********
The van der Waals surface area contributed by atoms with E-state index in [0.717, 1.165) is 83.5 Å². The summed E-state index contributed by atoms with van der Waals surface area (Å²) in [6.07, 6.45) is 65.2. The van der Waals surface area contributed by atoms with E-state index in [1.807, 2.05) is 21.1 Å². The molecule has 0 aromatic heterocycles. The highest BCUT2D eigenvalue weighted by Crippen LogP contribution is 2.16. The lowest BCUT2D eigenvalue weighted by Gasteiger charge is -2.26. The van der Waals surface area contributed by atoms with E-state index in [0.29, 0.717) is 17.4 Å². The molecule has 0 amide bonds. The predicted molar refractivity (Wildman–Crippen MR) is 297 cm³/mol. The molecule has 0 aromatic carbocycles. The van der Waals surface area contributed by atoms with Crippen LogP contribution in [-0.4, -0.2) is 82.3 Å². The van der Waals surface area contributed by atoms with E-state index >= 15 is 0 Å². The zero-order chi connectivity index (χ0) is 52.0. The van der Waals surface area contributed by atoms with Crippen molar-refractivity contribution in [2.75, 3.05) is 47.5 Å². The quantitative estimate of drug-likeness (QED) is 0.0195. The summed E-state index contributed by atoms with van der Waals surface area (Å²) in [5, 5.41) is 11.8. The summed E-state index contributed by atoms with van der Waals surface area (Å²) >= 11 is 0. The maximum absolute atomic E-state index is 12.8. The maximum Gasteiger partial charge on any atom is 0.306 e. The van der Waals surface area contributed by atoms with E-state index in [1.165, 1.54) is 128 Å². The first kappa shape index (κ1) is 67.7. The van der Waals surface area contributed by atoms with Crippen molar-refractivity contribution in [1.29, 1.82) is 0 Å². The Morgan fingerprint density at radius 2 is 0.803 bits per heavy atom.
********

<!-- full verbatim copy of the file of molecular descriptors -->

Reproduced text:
The van der Waals surface area contributed by atoms with E-state index in [0.717, 1.165) is 83.5 Å². The summed E-state index contributed by atoms with van der Waals surface area (Å²) in [6.07, 6.45) is 65.2. The van der Waals surface area contributed by atoms with E-state index in [1.807, 2.05) is 21.1 Å². The molecule has 0 aromatic heterocycles. The highest BCUT2D eigenvalue weighted by Crippen LogP contribution is 2.16. The lowest BCUT2D eigenvalue weighted by Gasteiger charge is -2.26. The van der Waals surface area contributed by atoms with E-state index in [0.29, 0.717) is 17.4 Å². The molecule has 0 amide bonds. The predicted molar refractivity (Wildman–Crippen MR) is 297 cm³/mol. The molecule has 0 aromatic carbocycles. The van der Waals surface area contributed by atoms with Crippen LogP contribution in [-0.4, -0.2) is 82.3 Å². The van der Waals surface area contributed by atoms with E-state index >= 15 is 0 Å². The zero-order chi connectivity index (χ0) is 52.0. The van der Waals surface area contributed by atoms with Crippen molar-refractivity contribution in [2.75, 3.05) is 47.5 Å². The quantitative estimate of drug-likeness (QED) is 0.0195. The summed E-state index contributed by atoms with van der Waals surface area (Å²) in [5, 5.41) is 11.8. The summed E-state index contributed by atoms with van der Waals surface area (Å²) >= 11 is 0. The maximum absolute atomic E-state index is 12.8. The maximum Gasteiger partial charge on any atom is 0.306 e. The van der Waals surface area contributed by atoms with E-state index in [1.165, 1.54) is 128 Å². The first kappa shape index (κ1) is 67.7. The van der Waals surface area contributed by atoms with Crippen molar-refractivity contribution in [1.29, 1.82) is 0 Å². The Morgan fingerprint density at radius 2 is 0.803 bits per heavy atom.